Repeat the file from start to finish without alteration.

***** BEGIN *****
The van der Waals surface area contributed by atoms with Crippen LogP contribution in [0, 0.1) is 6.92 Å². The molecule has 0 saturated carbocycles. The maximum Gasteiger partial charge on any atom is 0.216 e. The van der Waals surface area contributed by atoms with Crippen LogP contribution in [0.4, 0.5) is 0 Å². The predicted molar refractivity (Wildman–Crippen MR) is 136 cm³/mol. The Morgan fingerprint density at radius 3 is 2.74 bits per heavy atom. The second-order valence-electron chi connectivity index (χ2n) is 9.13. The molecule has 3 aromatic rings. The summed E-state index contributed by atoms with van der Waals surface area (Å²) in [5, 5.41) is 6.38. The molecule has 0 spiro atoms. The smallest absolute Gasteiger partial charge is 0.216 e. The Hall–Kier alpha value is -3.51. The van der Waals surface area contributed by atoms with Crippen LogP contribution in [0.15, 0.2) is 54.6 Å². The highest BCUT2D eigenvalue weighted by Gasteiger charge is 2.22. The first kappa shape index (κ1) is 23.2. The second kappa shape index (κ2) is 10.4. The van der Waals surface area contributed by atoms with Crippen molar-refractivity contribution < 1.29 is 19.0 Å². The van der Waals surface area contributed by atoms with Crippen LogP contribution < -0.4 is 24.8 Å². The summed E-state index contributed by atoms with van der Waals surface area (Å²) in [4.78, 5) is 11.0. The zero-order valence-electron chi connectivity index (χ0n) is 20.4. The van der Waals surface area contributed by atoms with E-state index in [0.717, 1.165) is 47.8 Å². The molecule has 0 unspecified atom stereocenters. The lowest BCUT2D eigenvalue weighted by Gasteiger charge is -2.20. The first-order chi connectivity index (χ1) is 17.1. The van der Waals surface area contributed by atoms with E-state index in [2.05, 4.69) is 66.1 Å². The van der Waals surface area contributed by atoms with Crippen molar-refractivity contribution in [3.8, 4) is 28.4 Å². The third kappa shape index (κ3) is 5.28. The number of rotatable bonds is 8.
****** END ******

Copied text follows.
The van der Waals surface area contributed by atoms with Crippen LogP contribution in [0, 0.1) is 6.92 Å². The molecule has 0 saturated carbocycles. The maximum Gasteiger partial charge on any atom is 0.216 e. The van der Waals surface area contributed by atoms with Crippen LogP contribution in [0.4, 0.5) is 0 Å². The predicted molar refractivity (Wildman–Crippen MR) is 136 cm³/mol. The Morgan fingerprint density at radius 3 is 2.74 bits per heavy atom. The second-order valence-electron chi connectivity index (χ2n) is 9.13. The molecule has 3 aromatic rings. The summed E-state index contributed by atoms with van der Waals surface area (Å²) in [5, 5.41) is 6.38. The molecule has 0 spiro atoms. The smallest absolute Gasteiger partial charge is 0.216 e. The Hall–Kier alpha value is -3.51. The van der Waals surface area contributed by atoms with Crippen LogP contribution in [0.15, 0.2) is 54.6 Å². The highest BCUT2D eigenvalue weighted by Gasteiger charge is 2.22. The first kappa shape index (κ1) is 23.2. The second kappa shape index (κ2) is 10.4. The van der Waals surface area contributed by atoms with Crippen molar-refractivity contribution < 1.29 is 19.0 Å². The van der Waals surface area contributed by atoms with Crippen LogP contribution < -0.4 is 24.8 Å². The summed E-state index contributed by atoms with van der Waals surface area (Å²) in [4.78, 5) is 11.0. The zero-order valence-electron chi connectivity index (χ0n) is 20.4. The van der Waals surface area contributed by atoms with E-state index in [0.717, 1.165) is 47.8 Å². The molecule has 0 unspecified atom stereocenters. The lowest BCUT2D eigenvalue weighted by Gasteiger charge is -2.20. The first-order chi connectivity index (χ1) is 17.1. The van der Waals surface area contributed by atoms with E-state index in [2.05, 4.69) is 66.1 Å². The van der Waals surface area contributed by atoms with Crippen molar-refractivity contribution in [3.8, 4) is 28.4 Å². The third kappa shape index (κ3) is 5.28. The number of rotatable bonds is 8.